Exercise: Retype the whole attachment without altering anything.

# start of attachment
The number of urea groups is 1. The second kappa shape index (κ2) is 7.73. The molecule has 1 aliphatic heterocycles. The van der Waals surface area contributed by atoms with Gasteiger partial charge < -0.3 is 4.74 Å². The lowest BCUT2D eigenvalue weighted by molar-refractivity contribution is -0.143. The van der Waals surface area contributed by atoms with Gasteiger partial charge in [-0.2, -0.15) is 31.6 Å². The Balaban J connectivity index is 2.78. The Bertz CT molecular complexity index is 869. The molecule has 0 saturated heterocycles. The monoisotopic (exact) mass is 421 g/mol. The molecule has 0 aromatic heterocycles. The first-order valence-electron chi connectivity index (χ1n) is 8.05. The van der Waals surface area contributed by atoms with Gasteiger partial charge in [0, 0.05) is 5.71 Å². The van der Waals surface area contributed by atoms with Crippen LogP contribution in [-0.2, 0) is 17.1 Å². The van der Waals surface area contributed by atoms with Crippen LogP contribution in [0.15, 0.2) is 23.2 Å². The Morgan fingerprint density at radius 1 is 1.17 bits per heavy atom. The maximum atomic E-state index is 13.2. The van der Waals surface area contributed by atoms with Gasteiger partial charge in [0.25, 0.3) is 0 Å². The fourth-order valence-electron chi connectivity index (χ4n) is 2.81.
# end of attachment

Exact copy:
The number of urea groups is 1. The second kappa shape index (κ2) is 7.73. The molecule has 1 aliphatic heterocycles. The van der Waals surface area contributed by atoms with Gasteiger partial charge < -0.3 is 4.74 Å². The lowest BCUT2D eigenvalue weighted by molar-refractivity contribution is -0.143. The van der Waals surface area contributed by atoms with Gasteiger partial charge in [-0.2, -0.15) is 31.6 Å². The Balaban J connectivity index is 2.78. The Bertz CT molecular complexity index is 869. The molecule has 0 saturated heterocycles. The monoisotopic (exact) mass is 421 g/mol. The molecule has 0 aromatic heterocycles. The first-order valence-electron chi connectivity index (χ1n) is 8.05. The van der Waals surface area contributed by atoms with Gasteiger partial charge in [0, 0.05) is 5.71 Å². The van der Waals surface area contributed by atoms with Crippen LogP contribution in [-0.2, 0) is 17.1 Å². The van der Waals surface area contributed by atoms with Crippen LogP contribution in [0.15, 0.2) is 23.2 Å². The Morgan fingerprint density at radius 1 is 1.17 bits per heavy atom. The maximum atomic E-state index is 13.2. The van der Waals surface area contributed by atoms with Gasteiger partial charge in [0.25, 0.3) is 0 Å². The fourth-order valence-electron chi connectivity index (χ4n) is 2.81.